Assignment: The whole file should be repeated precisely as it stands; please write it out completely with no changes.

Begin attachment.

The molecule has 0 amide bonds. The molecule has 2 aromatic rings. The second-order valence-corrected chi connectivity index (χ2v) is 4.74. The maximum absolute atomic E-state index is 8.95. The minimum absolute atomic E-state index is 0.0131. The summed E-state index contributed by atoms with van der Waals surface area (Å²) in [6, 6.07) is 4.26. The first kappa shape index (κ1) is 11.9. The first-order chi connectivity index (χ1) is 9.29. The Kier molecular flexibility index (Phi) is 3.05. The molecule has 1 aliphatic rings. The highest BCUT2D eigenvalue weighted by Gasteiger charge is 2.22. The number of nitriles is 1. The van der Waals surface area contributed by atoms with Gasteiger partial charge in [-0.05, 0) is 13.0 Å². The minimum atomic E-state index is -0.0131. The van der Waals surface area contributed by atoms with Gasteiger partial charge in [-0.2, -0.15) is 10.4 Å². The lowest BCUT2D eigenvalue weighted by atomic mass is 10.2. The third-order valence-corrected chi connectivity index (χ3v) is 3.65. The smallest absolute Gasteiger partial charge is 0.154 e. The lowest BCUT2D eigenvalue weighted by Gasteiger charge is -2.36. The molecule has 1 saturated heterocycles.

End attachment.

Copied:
The molecule has 0 amide bonds. The molecule has 2 aromatic rings. The second-order valence-corrected chi connectivity index (χ2v) is 4.74. The maximum absolute atomic E-state index is 8.95. The minimum absolute atomic E-state index is 0.0131. The summed E-state index contributed by atoms with van der Waals surface area (Å²) in [6, 6.07) is 4.26. The first kappa shape index (κ1) is 11.9. The first-order chi connectivity index (χ1) is 9.29. The Kier molecular flexibility index (Phi) is 3.05. The molecule has 1 aliphatic rings. The highest BCUT2D eigenvalue weighted by Gasteiger charge is 2.22. The number of nitriles is 1. The van der Waals surface area contributed by atoms with Gasteiger partial charge in [-0.05, 0) is 13.0 Å². The minimum atomic E-state index is -0.0131. The van der Waals surface area contributed by atoms with Gasteiger partial charge in [-0.2, -0.15) is 10.4 Å². The lowest BCUT2D eigenvalue weighted by atomic mass is 10.2. The third-order valence-corrected chi connectivity index (χ3v) is 3.65. The smallest absolute Gasteiger partial charge is 0.154 e. The lowest BCUT2D eigenvalue weighted by Gasteiger charge is -2.36. The molecule has 1 saturated heterocycles.